“When the first wedding arrived, we had so much help and support, not just from our family, but our neighbors too,” Susan says. “Dwight actually got sick the week before the first wedding, and we still had a lot to do. It seemed from everywhere, people started coming to help. We would have never finished had it not been for that.”
Susan and her oldest daughter, Ashley Briggs, own a photography company called “Mash,” which stands for Mom and Ashley. Son Aaron came up with the idea to use rebar in the creation of the hand rails that lead to the second and third stories of the barn.
The Barn at Stoney Creek Farm is 7500 square feet and is 70’ x 75 ‘, with a ceiling height of 19’ inside. From the floorings to the top, the barn is 36’ tall. The facility can comfortably accommodate 200 and an additional 50 if the outside space is needed.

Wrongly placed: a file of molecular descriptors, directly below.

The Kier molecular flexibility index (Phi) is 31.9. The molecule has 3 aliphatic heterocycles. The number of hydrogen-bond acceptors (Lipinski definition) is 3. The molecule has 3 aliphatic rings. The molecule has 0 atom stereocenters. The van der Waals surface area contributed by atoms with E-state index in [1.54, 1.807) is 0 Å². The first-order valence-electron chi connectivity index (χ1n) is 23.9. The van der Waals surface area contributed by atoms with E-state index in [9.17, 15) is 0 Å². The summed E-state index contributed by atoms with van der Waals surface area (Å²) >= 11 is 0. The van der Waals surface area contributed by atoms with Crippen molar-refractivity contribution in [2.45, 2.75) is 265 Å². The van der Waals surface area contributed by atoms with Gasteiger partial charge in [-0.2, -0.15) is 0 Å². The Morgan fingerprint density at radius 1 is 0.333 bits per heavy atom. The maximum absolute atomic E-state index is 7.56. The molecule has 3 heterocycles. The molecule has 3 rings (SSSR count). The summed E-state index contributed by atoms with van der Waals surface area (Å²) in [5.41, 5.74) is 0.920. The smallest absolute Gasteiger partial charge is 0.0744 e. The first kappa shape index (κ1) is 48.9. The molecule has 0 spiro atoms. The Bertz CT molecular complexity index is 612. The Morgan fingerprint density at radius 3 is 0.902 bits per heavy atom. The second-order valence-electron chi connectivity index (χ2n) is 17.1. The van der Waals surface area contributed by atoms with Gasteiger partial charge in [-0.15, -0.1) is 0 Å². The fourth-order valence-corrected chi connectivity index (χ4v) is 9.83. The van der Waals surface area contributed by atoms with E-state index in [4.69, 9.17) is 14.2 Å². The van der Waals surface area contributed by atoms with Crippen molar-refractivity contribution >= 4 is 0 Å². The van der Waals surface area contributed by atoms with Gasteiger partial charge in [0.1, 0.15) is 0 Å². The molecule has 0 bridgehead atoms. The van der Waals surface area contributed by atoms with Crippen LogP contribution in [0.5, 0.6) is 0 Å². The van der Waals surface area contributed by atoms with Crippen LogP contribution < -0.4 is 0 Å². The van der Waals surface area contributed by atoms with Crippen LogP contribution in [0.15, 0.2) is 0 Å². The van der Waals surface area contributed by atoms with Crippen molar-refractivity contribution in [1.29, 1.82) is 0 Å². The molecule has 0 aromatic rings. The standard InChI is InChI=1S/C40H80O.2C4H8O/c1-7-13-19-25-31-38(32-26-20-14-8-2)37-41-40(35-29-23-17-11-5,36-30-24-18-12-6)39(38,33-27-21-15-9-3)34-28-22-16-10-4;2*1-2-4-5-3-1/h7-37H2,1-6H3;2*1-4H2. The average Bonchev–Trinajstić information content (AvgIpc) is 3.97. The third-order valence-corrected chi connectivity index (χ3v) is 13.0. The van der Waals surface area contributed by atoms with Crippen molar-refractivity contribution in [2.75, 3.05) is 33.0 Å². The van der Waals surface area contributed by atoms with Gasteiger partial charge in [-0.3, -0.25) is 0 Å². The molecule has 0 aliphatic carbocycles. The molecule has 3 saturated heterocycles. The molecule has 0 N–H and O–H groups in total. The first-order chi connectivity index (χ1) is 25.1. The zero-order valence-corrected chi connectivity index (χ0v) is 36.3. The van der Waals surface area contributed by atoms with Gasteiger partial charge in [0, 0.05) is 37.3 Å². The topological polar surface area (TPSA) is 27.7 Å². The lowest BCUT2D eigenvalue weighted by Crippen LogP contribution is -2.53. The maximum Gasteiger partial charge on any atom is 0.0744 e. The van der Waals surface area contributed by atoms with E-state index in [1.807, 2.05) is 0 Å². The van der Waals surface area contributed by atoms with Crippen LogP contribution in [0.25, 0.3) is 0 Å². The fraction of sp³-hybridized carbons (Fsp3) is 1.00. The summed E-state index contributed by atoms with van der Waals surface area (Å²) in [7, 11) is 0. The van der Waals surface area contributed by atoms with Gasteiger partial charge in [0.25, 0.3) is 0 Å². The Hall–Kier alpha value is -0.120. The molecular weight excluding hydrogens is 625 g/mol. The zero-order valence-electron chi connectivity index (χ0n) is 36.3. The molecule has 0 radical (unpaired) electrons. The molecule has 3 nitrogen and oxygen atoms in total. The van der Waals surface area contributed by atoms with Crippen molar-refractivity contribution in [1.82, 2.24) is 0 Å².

Dwight used poplar and hemlock in construction of The Barn. “I wanted the wood in the barn to have a circular, old time look and I knew Garrick could do that for me,” Dwight says. Susan adds there is probably not a spot in The Barn where Dwight has not laid his hand.
The three-story venue has a large main seating area downstairs, plus an open walk-around second floor that can be used for extra seating. The large third floor is ideal for staging the wedding Photo Booth.
With three weddings under their belt, the Quillins have had a soft opening for The Barn at Stoney Creek. “There are still a lot of things we want to finish before we are fully-functioning wedding venue,” Susan says. The plan is to have an official open date of April 2016. Brides, however, may still schedule and hold weddings now.